It was a curious experience for me as well. As a tender young writer-to-be, I was very much like a small girl who witnesses domestic violence and sexual terrorism between her parents. As I have set my own pen to the page, I recall the experience of Alice Walker. I understand what she meant when she said that the criticism “prevented my working at the depth of thought at which I feel most productive.” So fearful was I of being “unfair” to my male characters, that I relied on my older brother to vet my manuscripts. When he was unwilling to help me with my second novel, he unwittingly forced me to trust my own sense of just representation. For this, I will ways be grateful.

In her famous essay, “Looking For Zora,” Walker writes that she had limited exposure to Black women writers as she was coming of age as a writer herself. Gloria Naylor has remarked that before she went to Yale, she didn’t know that black women wrote books. I sometimes wonder if this was not a mixed blessing as they created their art without fear of being forced out of the circle.

So this brings me back to my experience on the airplane. My seatmate’s question-So you have a problem with (black) men- was really a demand that I establish my loyalty to the Race. Although we engage in philosophical discussion about what “blackness” is, there is no doubt that—whatever it is-- it involves an uncritical appreciation for its men. The consequences of being pronounced a race-traitor are cultural isolation, crippling for a person already marginalized. Of course, the flip side of this is that proving my allegiance requires a toxic silence.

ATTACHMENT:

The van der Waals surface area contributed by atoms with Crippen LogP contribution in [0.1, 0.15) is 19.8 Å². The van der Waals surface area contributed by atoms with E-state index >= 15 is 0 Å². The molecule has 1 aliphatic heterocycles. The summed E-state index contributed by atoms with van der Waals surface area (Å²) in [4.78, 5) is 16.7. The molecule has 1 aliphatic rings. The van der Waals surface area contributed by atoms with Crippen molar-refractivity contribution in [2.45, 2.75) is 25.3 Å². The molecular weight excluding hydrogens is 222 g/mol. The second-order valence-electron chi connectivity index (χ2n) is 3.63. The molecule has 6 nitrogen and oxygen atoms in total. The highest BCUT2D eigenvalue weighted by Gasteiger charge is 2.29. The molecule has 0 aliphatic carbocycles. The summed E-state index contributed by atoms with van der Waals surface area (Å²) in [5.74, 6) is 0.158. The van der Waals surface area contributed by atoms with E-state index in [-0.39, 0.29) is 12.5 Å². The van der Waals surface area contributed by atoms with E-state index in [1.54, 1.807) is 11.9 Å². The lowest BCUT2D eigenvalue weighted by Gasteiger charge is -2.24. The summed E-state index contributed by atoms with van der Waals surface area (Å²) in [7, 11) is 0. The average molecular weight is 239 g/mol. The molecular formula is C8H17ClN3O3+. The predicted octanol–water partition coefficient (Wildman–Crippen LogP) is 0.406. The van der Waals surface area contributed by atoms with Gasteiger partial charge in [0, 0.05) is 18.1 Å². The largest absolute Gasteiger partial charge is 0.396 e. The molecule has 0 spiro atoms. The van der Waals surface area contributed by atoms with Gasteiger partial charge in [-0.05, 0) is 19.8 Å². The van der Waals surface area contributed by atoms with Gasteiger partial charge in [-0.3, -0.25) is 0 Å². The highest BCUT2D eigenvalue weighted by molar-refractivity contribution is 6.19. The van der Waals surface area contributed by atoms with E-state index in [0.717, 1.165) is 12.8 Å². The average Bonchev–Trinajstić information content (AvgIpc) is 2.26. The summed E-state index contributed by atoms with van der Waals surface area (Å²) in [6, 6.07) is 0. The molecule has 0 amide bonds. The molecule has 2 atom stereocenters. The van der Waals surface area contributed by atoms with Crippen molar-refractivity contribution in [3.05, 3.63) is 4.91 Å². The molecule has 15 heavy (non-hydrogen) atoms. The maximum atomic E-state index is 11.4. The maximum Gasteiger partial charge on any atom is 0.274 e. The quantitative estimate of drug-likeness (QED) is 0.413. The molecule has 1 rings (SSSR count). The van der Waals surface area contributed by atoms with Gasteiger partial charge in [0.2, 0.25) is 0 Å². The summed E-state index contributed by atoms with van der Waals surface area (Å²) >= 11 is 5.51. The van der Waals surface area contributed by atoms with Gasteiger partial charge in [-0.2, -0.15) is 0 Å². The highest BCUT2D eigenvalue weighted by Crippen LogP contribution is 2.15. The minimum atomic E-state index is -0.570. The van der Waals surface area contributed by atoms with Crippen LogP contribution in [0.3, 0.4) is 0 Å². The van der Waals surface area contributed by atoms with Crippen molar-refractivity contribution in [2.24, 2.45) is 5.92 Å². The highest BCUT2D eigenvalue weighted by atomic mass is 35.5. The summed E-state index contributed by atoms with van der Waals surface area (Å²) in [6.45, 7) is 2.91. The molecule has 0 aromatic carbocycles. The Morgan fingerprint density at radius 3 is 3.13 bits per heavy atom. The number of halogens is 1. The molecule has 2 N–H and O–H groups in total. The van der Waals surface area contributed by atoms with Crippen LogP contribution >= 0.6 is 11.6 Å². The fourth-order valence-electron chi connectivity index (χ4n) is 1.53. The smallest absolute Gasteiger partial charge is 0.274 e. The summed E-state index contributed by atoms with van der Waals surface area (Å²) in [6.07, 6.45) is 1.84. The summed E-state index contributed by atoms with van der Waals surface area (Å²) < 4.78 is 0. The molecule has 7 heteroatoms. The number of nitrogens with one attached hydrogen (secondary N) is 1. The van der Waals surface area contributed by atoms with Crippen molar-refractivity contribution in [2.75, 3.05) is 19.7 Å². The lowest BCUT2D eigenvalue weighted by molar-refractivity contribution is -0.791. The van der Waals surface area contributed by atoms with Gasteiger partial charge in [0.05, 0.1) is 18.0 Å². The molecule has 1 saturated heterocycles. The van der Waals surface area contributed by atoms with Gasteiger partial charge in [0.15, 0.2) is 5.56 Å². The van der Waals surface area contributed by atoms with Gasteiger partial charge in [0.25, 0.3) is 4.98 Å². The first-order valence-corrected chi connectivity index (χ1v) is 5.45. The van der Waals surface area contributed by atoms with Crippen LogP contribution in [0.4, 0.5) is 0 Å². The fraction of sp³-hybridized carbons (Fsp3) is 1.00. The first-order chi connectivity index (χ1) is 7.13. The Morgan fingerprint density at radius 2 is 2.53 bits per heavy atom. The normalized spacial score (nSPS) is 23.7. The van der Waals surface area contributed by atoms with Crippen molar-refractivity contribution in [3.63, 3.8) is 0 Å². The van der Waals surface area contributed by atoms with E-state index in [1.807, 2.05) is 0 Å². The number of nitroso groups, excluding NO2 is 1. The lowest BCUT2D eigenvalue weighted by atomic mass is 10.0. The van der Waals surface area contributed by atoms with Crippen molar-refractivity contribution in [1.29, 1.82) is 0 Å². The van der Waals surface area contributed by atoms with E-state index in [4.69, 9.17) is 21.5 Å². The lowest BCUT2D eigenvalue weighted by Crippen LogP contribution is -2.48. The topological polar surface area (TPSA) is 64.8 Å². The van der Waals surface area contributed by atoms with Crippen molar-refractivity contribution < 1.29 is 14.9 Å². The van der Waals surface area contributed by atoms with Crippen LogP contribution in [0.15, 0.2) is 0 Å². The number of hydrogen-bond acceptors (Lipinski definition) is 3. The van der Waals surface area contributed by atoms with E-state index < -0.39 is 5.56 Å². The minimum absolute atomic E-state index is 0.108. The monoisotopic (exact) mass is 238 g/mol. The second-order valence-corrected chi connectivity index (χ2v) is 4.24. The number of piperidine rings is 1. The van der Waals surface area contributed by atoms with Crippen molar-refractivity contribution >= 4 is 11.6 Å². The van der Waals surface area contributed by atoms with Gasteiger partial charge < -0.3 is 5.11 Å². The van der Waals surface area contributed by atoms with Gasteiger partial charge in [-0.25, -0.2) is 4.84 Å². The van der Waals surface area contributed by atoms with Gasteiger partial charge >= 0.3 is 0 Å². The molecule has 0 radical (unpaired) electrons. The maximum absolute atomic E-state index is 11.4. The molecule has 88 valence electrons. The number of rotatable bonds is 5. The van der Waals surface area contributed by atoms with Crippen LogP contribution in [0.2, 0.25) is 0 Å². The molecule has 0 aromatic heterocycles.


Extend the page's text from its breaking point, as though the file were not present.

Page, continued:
I am a feminist, and I do not resist the label. I didn’t mention this to my seatmate although this is probably the real answer to the question, “What do you write about?” I would not be honest here if I didn’t confess to a secret desire to please this man, for him to tell me that I am still a member of the fold.

But I am veering away from my experience on the plane. Perhaps I can’t stay on task because I am embarrassed by own response, that I didn’t take the high road, seeing this as a “teaching moment.” Or maybe I could have taken the low road and given him a piece of my mind. Perhaps I can’t stay on task because I am ashamed to remember so clearly the moment, to have been so rattled, to feel the need to confess here my reticence.

The antidote, of course, is to return to the substance of the texts that convinced me that a black woman’s story is a story that must be told, that must be passed down. Black women writers of my generation must have a bravery that exceeds that of the women who went before us. Although they are said to have paved the way, I think a better metaphor is that they cleared away the brush. The road down which the next generation will travel is still in need of pavement. There is molten tar to be mixed and spread. The work will be difficult, dangerous, and essential.